Sumi-e Artists of Canada











Graduation Ceremony - June 8th, 2024

A seal indicates a high level of competence in painting. It takes several years to attain a seal and we have a graduation ceremony to celebrate the accomplishment. However, as Roslyn Levin, a noted artist and instructor, reminded us: it is only a step along a lifelong development process.

Katherine Stark described the dramatic, almost cliff-like edge she had painted.

By highlighting a few sparse trees and rock faces, this painting creates a rugged, imposing landscape.

Wendy Morrow showed how to create the border that defines the snow in a winter scene.

The heaviness of the snow on the trees is felt in this painting. The flock of geese adds another element, indicating perhaps that the geese were caught unaware of approaching winter.

Janice Bennink's northern scene had a wild, defiant look.

The painting captured the harshness of surviving through many hot and cold seasons on a northern shore.

Julianne Kang turned to an interior scene: her cat.

The brush strokes create the feeling of soft fur and a contented expression. Like other artists, Julianne Kang added calligraphy to the painting.

A familiar northern rock face that many Canadians have seen draws the eye to Laura Hill's painting. The colour and the cracks in this old rock bring a realism to the landscape and add a dominant component to the composition.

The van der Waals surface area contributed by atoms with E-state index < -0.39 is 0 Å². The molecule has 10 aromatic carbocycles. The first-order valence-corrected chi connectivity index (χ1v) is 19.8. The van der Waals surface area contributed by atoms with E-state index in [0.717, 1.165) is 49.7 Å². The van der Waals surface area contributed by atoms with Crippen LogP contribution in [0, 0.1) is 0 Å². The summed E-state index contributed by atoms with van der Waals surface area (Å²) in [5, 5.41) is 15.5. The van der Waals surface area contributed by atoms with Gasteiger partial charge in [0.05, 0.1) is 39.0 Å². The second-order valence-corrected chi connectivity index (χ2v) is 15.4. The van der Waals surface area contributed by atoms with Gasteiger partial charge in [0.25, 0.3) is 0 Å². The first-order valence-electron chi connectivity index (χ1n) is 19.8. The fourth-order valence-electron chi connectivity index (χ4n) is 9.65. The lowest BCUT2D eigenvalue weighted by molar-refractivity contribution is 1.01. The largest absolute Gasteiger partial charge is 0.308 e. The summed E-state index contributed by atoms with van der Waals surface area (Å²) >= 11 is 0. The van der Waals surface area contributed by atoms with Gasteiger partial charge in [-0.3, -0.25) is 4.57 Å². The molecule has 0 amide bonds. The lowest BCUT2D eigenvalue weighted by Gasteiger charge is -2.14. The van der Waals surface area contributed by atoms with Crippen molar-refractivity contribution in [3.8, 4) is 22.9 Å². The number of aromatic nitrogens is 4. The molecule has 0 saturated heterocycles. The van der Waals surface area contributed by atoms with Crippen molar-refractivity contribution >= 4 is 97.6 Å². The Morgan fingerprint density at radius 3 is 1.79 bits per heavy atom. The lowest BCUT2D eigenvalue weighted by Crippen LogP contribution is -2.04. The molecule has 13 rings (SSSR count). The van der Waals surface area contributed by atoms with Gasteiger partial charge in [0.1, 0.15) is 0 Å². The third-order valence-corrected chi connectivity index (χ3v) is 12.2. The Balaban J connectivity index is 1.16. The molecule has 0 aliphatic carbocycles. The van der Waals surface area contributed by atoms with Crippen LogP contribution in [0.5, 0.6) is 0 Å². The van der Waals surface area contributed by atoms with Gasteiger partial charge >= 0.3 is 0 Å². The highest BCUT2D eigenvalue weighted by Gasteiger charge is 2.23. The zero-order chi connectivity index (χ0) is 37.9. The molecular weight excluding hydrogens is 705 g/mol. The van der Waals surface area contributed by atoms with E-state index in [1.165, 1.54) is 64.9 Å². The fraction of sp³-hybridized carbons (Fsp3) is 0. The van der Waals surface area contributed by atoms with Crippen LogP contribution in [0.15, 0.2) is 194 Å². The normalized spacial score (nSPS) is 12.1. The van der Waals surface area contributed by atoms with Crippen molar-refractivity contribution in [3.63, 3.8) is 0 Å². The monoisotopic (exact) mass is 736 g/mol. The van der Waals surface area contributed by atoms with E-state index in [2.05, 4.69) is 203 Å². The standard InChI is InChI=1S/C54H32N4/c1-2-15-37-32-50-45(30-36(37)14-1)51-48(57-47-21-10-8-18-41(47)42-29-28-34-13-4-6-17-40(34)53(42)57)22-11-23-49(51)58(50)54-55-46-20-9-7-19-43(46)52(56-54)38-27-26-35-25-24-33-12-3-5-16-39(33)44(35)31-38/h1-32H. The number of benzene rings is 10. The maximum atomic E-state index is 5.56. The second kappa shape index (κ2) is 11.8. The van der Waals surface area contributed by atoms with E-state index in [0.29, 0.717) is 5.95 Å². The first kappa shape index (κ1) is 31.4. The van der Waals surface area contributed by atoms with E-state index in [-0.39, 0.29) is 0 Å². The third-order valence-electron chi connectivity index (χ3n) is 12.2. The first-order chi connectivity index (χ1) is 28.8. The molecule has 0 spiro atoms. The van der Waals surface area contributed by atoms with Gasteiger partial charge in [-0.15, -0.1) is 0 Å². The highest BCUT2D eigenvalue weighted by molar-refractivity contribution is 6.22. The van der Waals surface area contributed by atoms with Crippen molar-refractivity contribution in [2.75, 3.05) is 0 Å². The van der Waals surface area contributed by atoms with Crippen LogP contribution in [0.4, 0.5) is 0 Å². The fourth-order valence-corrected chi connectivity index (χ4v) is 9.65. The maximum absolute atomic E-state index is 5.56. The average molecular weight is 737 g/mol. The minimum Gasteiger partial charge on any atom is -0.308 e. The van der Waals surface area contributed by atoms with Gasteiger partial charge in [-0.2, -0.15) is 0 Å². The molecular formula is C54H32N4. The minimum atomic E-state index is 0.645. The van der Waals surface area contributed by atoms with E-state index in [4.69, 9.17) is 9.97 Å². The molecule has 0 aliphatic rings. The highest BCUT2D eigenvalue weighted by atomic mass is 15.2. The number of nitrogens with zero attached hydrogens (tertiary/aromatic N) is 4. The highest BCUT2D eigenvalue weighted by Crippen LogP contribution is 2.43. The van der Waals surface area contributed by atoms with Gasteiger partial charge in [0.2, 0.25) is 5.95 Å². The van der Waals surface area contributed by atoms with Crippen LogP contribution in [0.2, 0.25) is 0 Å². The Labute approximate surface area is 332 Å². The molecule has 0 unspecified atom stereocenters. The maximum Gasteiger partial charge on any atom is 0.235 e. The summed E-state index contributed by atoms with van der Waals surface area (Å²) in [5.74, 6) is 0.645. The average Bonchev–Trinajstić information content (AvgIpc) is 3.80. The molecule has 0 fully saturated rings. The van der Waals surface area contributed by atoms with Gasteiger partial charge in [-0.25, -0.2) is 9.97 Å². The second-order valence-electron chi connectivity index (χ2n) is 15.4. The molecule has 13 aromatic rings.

Dancing cranes have fascinated artists for many generations. Jeanne Lee also discussed the symbolism of two cranes: harmony such as lifelong relationships.

The art is to express the interplay between the birds. The vitality of the birds is contrasted with a background of an old pine tree.

Marilena Isacescu explained how her painting came about.

The central pine tree bends in the wind yet expresses a strength and durability to live within this north region of lakes, forests and rocks.

This western view of Canada by Ayako Shibata blends overpowering distant mountains and forests with a foreground of an island and some closer fir trees, perhaps a refuge for some canoeing travelers. The painting is very much a look at the elements of natural Canada.

After these thoughtful presentations, the graduates gathered for a group photo.

Left-to-right the graduates are Katherine Stark, Julianne Kang, Jeanne Lee, Ayako Shibata, Janice Bennink, Marilena Isacescu, Wendy Morrow and Laura Hill.

Everyone wanted a picture of these artists.

An impression of each artist's seal was added to the Sumi-e Artists of Canada list.

This long list is one of many lists dating back to the 1980s.

Snacks courtesy of Linda Nakatsu and socializing mostly about art ended the graduation ceremony.

Time to return to our painting along with our graduates.